At that Paris conference, I was asked to make a dinner speech.  [Reading this topical speech is essential to your understanding of my arguments against the serious public confusion surrounding issues of big energy.]

Halfway through my speech everybody in the room stopped eating and you could hear a fly, because no forks and knives were clicking. There were but a few questions afterwards. It appears that this speech has disqualified me permanently from receiving further invitations by OECD. Perhaps I caused too much indigestion. Or, perhaps, the U.S. delegation, then headed by a person well known for saying "no" to anything that might be environmentally beneficial, had something to do with blacklisting me.

Later, I learned that the U.S. insisted on firing the two OECD employees, one Dutch and another American, who were in charge of organizing the conference. And why not?  Why was I allowed to put this paper into the record?  I have to confess that my paper had some impact on the EU policy towards the customary wanton rape and pillage of the poor countries in the tropics. This never-ceasing rape has been lovingly sponsored by the World Bank (and IMF and others).  The World Bank has been providing loans and loan guarantees to the local despots and transnational corporations, who then do the actual raping.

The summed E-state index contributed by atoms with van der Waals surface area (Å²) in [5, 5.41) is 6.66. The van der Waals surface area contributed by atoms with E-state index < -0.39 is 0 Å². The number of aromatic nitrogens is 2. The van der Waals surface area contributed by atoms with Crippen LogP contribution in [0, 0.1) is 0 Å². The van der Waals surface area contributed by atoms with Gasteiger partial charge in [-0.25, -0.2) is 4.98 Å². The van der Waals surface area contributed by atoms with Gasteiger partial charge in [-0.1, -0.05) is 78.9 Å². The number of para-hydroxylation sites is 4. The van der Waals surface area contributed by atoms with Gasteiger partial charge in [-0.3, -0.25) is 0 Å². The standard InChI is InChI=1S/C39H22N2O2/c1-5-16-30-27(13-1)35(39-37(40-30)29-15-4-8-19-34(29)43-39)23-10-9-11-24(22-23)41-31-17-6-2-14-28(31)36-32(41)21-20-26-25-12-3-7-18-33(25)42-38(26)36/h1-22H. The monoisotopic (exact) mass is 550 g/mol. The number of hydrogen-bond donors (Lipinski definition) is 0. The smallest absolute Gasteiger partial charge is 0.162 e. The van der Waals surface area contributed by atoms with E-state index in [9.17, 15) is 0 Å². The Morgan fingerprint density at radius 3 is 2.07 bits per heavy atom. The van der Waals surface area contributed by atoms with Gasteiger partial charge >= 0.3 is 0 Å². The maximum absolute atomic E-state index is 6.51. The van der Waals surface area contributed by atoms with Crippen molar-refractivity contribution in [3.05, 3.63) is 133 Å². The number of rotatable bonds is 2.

The World Bank loans have been fabulously lucrative to us.  Historically, the World Bank preferred to fund large projects: hydroelectric dams, roads, power stations, mines, etc.  Not only most of the construction and machinery would be handled by us, but much of the loaned money would be embezzled and sent back directly to us in big suitcases.  But never mind, the poor nations would still have to repay the loans and interest with their resources and environment.  Customarily, an American heads the World Bank, but now China wants in on the action. 

But I digress. So, back to the story.

In May 2007, at an earlier preparatory meeting to the ministerial conference, also in Paris, a representative of Denmark made some really stupid remarks that were a proof of either her gross incompetence or thorough dishonesty. Basically she was pushing the "second generation biofuels" for a company that was giving her money. A representative of Germany (a Ph.D. chemical engineer like me) and I did not try to contradict her, and, at the coffee break, a senior diplomat from Italy asked us why we did not point out the obvious inconsistencies in her remarks and did not debunk the false statements she made. That Italian gentleman then said to both of us something I would always remember. He said: